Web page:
Local Business Women On Gender Pay Gap - News and Weather For The Quad Cities -

Local Business Women On Gender Pay Gap

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DAVENPORT, IA/ SILVIS, IL  -- Today is Equal Pay Day. It's a date that symbolizes how many extra days an average woman needs to work to make the same as her equal male colleague.

The U.S. Census shows that an average woman makes 77 cents for every dollar an average man makes. A survey from the U.S. Census also shows that across races (White, Non-Hispanic/African-American/Hispanic), women are getting paid less than men.

Local businesswomen say that while it's frustrating, there is a way to lessen the gender pay gap.

Lauri Flanagan, a Human Resources Consultant for Management Resource Group, recalls, "I can speak to my experience back when I was working with an organization. My husband and I were at similar levels at the time. He worked for an organization and was paid more and was only responsible for himself. I actually had a couple people reporting to me and I was making significantly less. More than $10,000 less.

Flanagan tells us her success wasn't simply handed to her. "I feel that sometimes women almost work harder to try to make that up to a certain extent."

Another leader in the Quad Cities, Florence Spyrow, worked hard to gain an executive position. She is the Senior Vice President of Operations at Genesis Health Systems. She believes women are the powers that can change the pay gap.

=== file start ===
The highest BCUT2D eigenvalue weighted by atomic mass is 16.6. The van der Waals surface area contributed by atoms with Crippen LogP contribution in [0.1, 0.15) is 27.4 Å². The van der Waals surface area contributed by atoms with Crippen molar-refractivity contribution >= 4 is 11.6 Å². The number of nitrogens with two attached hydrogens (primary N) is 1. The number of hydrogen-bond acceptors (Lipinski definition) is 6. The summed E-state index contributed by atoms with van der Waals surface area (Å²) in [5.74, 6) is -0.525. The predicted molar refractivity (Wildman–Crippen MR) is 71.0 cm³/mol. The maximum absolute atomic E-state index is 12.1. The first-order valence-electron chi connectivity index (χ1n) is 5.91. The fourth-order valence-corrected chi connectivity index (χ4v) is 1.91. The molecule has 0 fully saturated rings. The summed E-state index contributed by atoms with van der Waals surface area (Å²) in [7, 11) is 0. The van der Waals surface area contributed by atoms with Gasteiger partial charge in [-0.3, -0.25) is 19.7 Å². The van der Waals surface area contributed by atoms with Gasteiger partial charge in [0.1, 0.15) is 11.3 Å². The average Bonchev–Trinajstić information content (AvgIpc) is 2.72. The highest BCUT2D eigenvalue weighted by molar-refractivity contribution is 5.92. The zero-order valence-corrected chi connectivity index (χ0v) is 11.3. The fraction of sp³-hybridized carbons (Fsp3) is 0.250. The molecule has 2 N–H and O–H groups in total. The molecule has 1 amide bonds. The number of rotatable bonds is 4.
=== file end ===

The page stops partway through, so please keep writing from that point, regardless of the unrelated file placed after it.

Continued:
Spyrow says, "It's possible, but it starts with us. Sometimes we want to complain about situations that we're in and what we can change is ourselves and how we view the world, and how we're willing to reach out to other women and help them become better."

Spyrow says that education was very important for advancing her career, and recommends higher education to other women. She also says that finding great mentors in the community is something that will improve the gender pay gap.

Colleen Rafferty from Women's Connection says reducing the gender pay gap starts with women understanding their worth. She says, "I think we women need to understand our value, understand industry standards, and negotiate on our behalf." She advises that when taking a new job as a woman, to negotiate and make sure you are being paid at the same level for your amount of skill.

Rafferty says there is awareness in the Quad Cities about the issue and that many companies are working to change policies and alter the cultures of our society.

She adds, "I think we need to work together towards equality. And the sooner we can close the gender pay gap, the better it is for everyone. It's good for women; it's good for families; it's good for companies; it's good for our community."

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